An answer at Quora:
Simple way? People are weird. We can exploit that.
Slightly less simple way. Human psychology has some known twists in it. We’re really pretty good at working out the costs and benefits of something out to 15 to 20 years ahead. We’re not so good at 40 years out. This is known as “hyperbolic discounting”.
There’s good reason for it for us humans. Through the process of evolution very few adults then lived more than another 20 to 30 years. 40 years out is something for the grandchildren to worry about. But when we start to think about, say, climate change, this might not be the best manner of dealing with things.
Or, another point. Getting people to do something is more difficult than getting them to stop doing it. Well, OK, as long as we’re not talking about hitting the wall with our head, that’s pretty easy to stop people doing.
So, we’ve got much longer life spans now (see above) than our brains really developed for. So, we should probably be investing for our pensions more than just free action will lead to. The “nudge” insight into this is that if we just register everyone into a pension plan then fewer will fall out and be without a pension than if we do it the other way around – leave it up to people to register if they want to.
Human behaviour has some twists in it meaning that some of our actions might not be entirely and wholly rational – rational in that non-economic sense of being fully calculating to reach the best end state. We can exploit certain of these to nudge people into that behaviour that leads to that best end state.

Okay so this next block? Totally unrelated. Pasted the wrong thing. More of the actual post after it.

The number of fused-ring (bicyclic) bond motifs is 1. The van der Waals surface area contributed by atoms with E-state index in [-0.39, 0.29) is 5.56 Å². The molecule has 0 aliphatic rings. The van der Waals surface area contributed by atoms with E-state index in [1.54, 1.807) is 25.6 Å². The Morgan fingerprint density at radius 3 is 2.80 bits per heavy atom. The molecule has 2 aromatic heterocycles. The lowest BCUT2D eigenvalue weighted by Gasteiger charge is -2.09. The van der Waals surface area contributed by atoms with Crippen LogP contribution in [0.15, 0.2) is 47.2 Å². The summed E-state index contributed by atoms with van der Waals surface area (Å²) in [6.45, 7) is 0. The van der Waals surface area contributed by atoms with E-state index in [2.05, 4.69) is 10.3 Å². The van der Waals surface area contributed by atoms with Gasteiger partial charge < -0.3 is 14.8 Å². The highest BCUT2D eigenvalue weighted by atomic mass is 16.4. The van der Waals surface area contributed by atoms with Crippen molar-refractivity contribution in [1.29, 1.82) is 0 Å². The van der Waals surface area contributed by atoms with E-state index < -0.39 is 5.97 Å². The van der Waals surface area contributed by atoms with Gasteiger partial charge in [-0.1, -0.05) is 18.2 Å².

We do have to be very, very, careful here though. Because all of it depends upon who gets to define what that best end state is. Human history is not replete with people who managed to identify that for other people.
It’s also true that the experimentation into finding those behavioural quirks is in its infancy. We’ve already had a Nobel awarded for – in part, in part – work on the ultimatum game. No, doesn’t matter what it is, it’s the next bit that does. The results of that game from rich world undergraduates, where the work was originally done, are different from what we get when we do the same thing with poor world peasants. So, err, which results should we be using to guide nudges and policy? For the results are not just different they’re entirely opposite.
Of course, we could just say that the clever people (Cass Sunstein for example) should be left to nudge us all the way they think we should be best living our lives. But, again, human history is not replete with people who managed to identify that for other people.